Karbala was the place where the martyrdom of Imam Hussain, grandson of Prophet Muhammad (peace be upon him) took place. Imam Hussain’s (a.s.) movement was a way of dealing with his soul and that of others, as he wanted to teach us a lesson about servitude at every stage of his blessed movement. He fled from safety for the sake of Allah, exposing his family to captivity, when he saw that his God wanted them captured. He exposed himself to the greatest forms of humiliation and torture when he saw that his Lord wanted to him to die on the path of saving Islam, he was the vessel. The martyrdom of Imam Hussain remains the greatest tragedy in Islamic history. It is a tragedy that has affected all mankind no matter the religion, the region, the miles or color, it was a fight, a battle, for the salvation of humankind.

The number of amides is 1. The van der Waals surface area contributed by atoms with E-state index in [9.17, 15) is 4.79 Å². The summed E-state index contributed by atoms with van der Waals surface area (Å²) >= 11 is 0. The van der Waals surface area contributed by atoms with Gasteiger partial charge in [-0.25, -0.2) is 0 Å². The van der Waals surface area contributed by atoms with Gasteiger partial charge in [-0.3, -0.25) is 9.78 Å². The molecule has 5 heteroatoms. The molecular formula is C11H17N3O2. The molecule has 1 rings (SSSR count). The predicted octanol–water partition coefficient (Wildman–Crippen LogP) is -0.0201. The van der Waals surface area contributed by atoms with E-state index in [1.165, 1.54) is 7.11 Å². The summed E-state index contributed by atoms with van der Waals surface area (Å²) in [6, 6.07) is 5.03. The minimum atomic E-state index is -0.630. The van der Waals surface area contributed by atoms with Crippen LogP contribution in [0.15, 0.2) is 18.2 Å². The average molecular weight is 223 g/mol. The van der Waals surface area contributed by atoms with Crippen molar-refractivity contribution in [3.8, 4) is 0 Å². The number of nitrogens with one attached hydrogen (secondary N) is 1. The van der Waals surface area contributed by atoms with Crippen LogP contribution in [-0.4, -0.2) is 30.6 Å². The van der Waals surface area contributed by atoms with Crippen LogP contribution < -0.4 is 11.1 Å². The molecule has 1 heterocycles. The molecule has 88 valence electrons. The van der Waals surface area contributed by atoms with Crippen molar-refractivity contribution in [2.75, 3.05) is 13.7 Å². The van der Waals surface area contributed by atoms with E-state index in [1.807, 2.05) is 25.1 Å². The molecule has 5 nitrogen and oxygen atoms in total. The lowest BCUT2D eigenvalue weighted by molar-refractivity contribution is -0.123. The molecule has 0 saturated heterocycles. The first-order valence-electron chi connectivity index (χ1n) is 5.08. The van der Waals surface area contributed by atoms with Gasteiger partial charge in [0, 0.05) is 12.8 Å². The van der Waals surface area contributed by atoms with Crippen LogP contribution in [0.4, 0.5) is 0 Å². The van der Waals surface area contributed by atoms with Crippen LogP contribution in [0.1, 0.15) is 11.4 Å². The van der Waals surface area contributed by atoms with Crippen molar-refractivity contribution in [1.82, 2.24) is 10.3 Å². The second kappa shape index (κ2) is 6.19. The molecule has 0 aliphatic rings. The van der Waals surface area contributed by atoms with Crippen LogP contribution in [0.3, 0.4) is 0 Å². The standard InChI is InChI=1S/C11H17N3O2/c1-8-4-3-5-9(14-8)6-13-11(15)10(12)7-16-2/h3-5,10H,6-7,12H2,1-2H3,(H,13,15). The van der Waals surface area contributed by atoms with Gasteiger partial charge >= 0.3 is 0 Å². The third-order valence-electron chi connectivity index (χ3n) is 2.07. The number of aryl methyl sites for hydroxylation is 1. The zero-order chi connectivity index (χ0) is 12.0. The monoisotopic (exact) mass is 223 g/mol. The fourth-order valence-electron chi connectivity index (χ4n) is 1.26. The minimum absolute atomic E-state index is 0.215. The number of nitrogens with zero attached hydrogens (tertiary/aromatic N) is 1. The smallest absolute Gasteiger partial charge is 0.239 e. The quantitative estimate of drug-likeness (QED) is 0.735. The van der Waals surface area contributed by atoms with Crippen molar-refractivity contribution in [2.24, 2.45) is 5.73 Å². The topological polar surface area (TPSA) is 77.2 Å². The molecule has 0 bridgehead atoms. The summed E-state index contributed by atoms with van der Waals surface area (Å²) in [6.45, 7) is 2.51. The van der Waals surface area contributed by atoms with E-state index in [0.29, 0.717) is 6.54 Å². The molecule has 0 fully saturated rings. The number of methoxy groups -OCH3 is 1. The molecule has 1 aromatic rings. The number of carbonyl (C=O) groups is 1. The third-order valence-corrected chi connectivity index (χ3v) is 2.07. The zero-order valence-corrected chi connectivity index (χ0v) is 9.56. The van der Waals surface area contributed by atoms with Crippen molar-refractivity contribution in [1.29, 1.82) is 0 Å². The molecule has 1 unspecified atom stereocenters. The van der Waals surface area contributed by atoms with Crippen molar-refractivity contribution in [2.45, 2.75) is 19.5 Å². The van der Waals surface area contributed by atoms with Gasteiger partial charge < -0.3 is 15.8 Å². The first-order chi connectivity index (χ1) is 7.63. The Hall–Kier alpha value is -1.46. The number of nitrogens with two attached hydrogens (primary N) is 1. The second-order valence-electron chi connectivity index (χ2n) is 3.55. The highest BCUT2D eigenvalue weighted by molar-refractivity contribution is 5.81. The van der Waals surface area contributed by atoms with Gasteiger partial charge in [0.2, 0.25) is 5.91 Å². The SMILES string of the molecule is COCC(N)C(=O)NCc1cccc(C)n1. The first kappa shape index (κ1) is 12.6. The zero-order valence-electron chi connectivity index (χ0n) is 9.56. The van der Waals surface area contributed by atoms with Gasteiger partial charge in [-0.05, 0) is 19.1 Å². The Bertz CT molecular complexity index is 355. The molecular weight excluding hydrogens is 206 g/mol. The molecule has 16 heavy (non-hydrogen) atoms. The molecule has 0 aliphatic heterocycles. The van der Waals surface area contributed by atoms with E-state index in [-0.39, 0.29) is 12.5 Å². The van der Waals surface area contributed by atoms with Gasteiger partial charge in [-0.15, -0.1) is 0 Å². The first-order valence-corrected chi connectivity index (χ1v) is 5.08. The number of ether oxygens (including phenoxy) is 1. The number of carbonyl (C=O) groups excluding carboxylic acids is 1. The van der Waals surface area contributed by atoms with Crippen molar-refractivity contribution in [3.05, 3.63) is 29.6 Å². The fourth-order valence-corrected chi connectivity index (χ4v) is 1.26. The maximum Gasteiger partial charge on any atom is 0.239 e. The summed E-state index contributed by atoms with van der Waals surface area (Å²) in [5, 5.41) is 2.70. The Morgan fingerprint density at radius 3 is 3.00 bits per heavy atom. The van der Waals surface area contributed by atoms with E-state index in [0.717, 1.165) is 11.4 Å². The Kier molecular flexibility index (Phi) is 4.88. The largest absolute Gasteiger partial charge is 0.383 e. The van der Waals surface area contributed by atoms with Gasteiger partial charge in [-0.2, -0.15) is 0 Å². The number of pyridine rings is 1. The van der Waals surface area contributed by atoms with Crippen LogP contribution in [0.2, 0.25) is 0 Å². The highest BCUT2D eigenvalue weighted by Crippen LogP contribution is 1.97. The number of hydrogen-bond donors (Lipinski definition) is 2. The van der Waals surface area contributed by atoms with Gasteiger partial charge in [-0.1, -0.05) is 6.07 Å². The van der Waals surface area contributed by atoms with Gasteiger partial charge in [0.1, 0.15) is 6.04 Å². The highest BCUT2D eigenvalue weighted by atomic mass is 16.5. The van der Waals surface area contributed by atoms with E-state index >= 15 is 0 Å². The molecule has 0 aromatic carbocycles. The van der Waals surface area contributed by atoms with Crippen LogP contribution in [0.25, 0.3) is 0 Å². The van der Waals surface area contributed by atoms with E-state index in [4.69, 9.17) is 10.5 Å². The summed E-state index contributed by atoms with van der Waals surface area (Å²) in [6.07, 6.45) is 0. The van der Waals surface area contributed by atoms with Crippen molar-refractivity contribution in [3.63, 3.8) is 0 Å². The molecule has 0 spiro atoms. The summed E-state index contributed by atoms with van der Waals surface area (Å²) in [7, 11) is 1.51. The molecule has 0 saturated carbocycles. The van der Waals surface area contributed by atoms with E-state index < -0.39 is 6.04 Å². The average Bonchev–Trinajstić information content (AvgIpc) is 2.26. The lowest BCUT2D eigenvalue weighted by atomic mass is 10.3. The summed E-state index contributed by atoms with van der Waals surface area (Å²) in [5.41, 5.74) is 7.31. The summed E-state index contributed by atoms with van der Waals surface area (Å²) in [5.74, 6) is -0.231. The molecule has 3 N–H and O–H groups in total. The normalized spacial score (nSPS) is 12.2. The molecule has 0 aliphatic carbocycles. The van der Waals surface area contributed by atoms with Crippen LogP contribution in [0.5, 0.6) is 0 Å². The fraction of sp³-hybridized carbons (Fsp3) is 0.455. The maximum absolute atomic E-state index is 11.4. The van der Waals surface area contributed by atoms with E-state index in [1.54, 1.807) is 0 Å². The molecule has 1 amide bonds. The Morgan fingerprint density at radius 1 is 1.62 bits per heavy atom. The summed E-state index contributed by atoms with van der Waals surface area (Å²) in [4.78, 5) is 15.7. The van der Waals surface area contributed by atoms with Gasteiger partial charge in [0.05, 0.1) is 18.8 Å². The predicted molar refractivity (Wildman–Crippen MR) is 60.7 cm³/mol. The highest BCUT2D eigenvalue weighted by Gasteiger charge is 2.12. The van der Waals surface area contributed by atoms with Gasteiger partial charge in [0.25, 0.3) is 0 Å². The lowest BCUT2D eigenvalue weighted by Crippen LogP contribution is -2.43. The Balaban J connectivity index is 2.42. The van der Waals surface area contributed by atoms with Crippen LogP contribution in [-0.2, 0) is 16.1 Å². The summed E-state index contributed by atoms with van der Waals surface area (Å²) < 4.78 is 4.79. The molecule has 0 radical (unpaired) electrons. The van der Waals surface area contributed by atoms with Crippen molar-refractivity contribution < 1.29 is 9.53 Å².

Controversy over Where Imam Hussain is Buried
Scholars or Ulema say that the head of Imam Hussain (a.s.) was buried in Karbala, not in Israel. However, there are hadiths which indicate that Imam al-Hussain’s head was buried in the tomb of Imam Ali (a.s). All forces forced Imam Hussain to fall to the ground and Khowla bin Yazid Asbahi came forward with the intention of beheading Imam Hussain.
It has also been reported that Imam Hussain’s (a.s.) head is next to his body in Karbala. Karbala is generally and famously considered as the burial place of Imam Hussain, but some of his admirers believed that his head was buried in Cairo Mosque for centuries before being moved. Some believe that they have buried Ali bin Hussain al Akbar (a.s.) at the feet of Imam Hussain (a.s.) with all the martyrs of his family and companions buried in one single grave at the side of his feet, where they recited prayer upon the corpse of the martyrs of Karbala.